It’s an ideal time to jet to Indonesia. Just this March, the country waived its tourist visa requirement for 30 countries, with the US, Japan, and Canada making the list. Indonesia, a dazzling country of 17,000 islands filled with komodo dragons, wild orangutans, and 17 percent of the world’s coral reefs, is now preparing for the influx of additional tourists. Although, 10 million visited last year alone, including me. Tourist visa stipulation or not, the country is on the list of most desirable global destinations, as I recently discovered.
Indonesia's capital, Jakarta, was the first stop on my Southeast Asia tour. Although not highly regarded as a tourist destination, Jakarta is a pulsing metropolis, the nucleus of business for the nearly 250 million person, Muslim-dominated country. The capital is an ideal launch point for travels throughout Indonesia, and Alila Jakarta is the optimal choice for a high-end stay.
The property opened as Jakarta's first luxury boutique hotel in 2001 and remains the city's hot spot for elite executives, shopping jetsetters, and chic Chinese. Somewhat similar to the Alila Ubud, which is tucked within a rainforest teeming with wildlife, Alila Jakarta is located in the thicket of Jakarta's central Old Batavia, where chiming food carts, fruit stalls, and motorbikes inundate the streets of the hot urban jungle.
Inside the hotel, the bustle of the outside world evaporates into tranquility. I love properties that offer immediate proximity to the city, but stark quietude within their doors. Denton Corker Marshall, the prodigious architecture firm with projects in 37 countries, focused on modern simplicity and quality of space when constructing the high-rise hotel. The entire lobby basks in natural sunlight and features an elegant wood art panel installed on a two-story wall. A few floors above, the pool area opens into a stunning vista of Jakarta's teeming life. One of my favorite areas is the executive lounge, a spacious and airy private spot for round-the-clock drinks, refreshments and appetizers. The complimentary breakfast was particularly satisfying, and the hotel's staff quickly whipped up omelets and sausages at my request.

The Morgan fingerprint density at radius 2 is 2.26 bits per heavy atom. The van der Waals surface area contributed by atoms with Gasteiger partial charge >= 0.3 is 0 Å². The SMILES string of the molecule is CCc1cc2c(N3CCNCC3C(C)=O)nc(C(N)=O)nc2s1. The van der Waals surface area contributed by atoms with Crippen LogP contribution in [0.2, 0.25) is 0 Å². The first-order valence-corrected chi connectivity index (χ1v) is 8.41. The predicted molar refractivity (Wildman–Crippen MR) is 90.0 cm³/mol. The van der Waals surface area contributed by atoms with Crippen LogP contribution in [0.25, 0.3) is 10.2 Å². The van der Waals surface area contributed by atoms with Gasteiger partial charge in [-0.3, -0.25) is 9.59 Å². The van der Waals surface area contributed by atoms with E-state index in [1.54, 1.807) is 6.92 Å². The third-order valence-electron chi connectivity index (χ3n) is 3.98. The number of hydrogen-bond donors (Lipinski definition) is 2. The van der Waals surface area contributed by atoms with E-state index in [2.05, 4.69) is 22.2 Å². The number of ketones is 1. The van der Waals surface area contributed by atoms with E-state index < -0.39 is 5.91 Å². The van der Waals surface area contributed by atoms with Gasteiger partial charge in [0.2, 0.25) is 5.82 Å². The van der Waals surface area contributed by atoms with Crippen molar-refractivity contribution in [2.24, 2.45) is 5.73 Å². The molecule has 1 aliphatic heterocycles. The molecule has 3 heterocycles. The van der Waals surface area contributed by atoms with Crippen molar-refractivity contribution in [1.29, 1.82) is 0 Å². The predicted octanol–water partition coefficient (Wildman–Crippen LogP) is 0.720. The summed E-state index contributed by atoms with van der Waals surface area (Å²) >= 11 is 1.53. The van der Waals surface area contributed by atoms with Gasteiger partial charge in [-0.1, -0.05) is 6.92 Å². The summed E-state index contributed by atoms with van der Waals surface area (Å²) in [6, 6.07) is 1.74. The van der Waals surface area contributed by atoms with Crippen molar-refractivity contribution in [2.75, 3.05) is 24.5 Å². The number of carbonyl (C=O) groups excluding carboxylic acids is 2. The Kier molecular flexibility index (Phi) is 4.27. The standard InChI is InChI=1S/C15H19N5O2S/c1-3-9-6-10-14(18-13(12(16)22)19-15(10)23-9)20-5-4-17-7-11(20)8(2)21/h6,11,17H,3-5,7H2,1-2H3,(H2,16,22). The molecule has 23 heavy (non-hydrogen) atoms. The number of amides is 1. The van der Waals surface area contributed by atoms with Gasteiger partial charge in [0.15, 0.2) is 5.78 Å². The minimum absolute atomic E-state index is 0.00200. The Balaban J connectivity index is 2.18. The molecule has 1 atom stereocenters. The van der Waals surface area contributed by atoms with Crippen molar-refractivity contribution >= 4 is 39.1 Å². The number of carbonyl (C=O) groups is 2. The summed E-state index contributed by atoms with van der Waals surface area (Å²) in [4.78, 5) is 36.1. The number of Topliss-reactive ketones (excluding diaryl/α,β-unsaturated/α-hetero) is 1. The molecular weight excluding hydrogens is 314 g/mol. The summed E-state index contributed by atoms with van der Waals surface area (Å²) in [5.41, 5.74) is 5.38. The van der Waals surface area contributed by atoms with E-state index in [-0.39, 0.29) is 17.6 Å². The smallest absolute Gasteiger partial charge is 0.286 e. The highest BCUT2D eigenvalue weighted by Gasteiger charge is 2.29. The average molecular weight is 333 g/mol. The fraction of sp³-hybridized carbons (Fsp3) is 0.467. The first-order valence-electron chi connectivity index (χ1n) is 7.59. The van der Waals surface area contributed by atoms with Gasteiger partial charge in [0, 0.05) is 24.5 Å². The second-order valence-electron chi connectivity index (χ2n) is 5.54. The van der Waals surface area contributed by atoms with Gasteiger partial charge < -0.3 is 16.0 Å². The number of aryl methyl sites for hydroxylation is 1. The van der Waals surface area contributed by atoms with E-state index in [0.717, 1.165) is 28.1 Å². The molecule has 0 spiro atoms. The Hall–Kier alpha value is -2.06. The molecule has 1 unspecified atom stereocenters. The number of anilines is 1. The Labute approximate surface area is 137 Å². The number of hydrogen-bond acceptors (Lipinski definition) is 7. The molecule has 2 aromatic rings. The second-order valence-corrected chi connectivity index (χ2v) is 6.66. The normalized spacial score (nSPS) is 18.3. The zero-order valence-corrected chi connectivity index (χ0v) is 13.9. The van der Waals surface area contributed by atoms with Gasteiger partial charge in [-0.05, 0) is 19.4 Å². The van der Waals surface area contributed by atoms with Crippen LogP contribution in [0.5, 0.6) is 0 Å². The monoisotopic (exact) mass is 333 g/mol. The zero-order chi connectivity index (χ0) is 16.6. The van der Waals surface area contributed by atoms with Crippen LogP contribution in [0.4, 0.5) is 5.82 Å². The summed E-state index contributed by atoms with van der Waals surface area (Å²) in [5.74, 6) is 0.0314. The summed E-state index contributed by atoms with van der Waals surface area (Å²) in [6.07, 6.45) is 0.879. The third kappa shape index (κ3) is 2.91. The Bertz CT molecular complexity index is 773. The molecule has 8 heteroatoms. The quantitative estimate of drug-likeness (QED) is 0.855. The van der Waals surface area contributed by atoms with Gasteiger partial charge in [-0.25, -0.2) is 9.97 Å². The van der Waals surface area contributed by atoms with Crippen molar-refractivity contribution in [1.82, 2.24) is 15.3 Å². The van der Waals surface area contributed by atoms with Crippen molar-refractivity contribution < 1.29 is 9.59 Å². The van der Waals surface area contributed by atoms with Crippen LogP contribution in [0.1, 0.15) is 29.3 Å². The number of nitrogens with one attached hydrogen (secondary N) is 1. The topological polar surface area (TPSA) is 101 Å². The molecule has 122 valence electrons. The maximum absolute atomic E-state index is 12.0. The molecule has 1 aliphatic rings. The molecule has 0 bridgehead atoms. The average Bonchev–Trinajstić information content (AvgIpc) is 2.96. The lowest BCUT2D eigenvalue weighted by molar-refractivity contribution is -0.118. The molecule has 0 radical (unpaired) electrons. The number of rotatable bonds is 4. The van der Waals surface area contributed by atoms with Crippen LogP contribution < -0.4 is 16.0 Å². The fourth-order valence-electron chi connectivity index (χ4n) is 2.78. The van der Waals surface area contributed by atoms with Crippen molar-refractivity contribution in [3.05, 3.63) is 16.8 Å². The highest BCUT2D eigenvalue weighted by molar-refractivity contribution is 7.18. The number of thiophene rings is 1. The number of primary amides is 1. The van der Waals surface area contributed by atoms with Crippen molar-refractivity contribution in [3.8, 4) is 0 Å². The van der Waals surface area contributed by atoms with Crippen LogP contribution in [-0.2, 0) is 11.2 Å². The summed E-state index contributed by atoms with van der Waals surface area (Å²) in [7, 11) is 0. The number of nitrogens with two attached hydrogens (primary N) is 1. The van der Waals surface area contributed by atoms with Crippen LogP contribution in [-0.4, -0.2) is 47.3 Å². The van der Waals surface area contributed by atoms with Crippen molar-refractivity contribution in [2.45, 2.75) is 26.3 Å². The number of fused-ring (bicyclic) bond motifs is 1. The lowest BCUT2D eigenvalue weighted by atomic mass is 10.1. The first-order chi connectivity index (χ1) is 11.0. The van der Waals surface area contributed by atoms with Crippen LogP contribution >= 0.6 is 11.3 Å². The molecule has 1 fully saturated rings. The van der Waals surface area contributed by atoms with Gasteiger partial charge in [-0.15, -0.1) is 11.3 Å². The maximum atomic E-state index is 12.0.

Quite in contrast to Jakarta is the island of Bali, a large isle of Indonesia that attracts more than three million tourists a year. Alila resorts have a handful of villas and properties in Bali, including one in Ubud. Alila Manggis, a seaside-hugging property tucked among coconut groves and the pastoral village of Canidasa, is a sublime refuge even by Bali standards. The resort is an hour and half away from Bali's international airport, which is surrounded by throngs of hostels and tourist trinket shops. Alila Manggis is in East Bali, an unspoiled area of the island where guests can easily observe the simple daily routines of locals amid a majestic landscape.
Most of the property is outdoors, taking full advantage of the consistent sea breezes, remarkable sunsets, and warm climate nearby Mount Agung, the highest peak on Bali. The main restaurant, Seasalt, appears to float on a lily pond via a traditional Balinese pavilion that overlooks the Indian Ocean. Cuisine at Alila properties is always a highlight, and Seasalt is a gastronomic gem of their portfolio. Serving both Western and traditional Balinese cuisine, the restaurant offers robust flavors, daily harvested and caught ingredients, and an exceptional staff. The Cooking in The Organic Garden, a five-hour experience offered for the culinary inclined, gives guests a hands-on farming excursion complete with rice hats and boots.
The not to be missed experience at Alila Manggis is the Coral Conservation Programme, formed in 2013 to promote the protection of the nearby reefs. In partnership with Yayasan Alam Indonesian Lestari (LINI) and local fishermen, Alila Manggis has started to install 27 fish domes and 45 roti buaya, underwater structures which attract coral growth and allow damaged natural reef time to recover and regenerate. The Alila Manggis team monitors the growth of the reef restoration sites and invites guests to observe the progress by snorkeling over the sites.
Few properties around the globe embrace such localized and technically advanced conservation initiatives like Alila’s coral project. I eagerly enjoyed spotting buds of new coral and small groups of tiny fish emerging from the young forest of coral. Particularly enthusiastic guests can sign up to the Gift-to-Share package. This is a two-night stay where travelers can even plant their own coral and tour a local village to gain a greater understanding of how the program impacts the community.
Indonesia is more than ever a destination to place on the top of any discerning traveler’s list. And it is made even more alluring by two of Alila’s compelling properties, Alila Manggis and Alila Jakarta.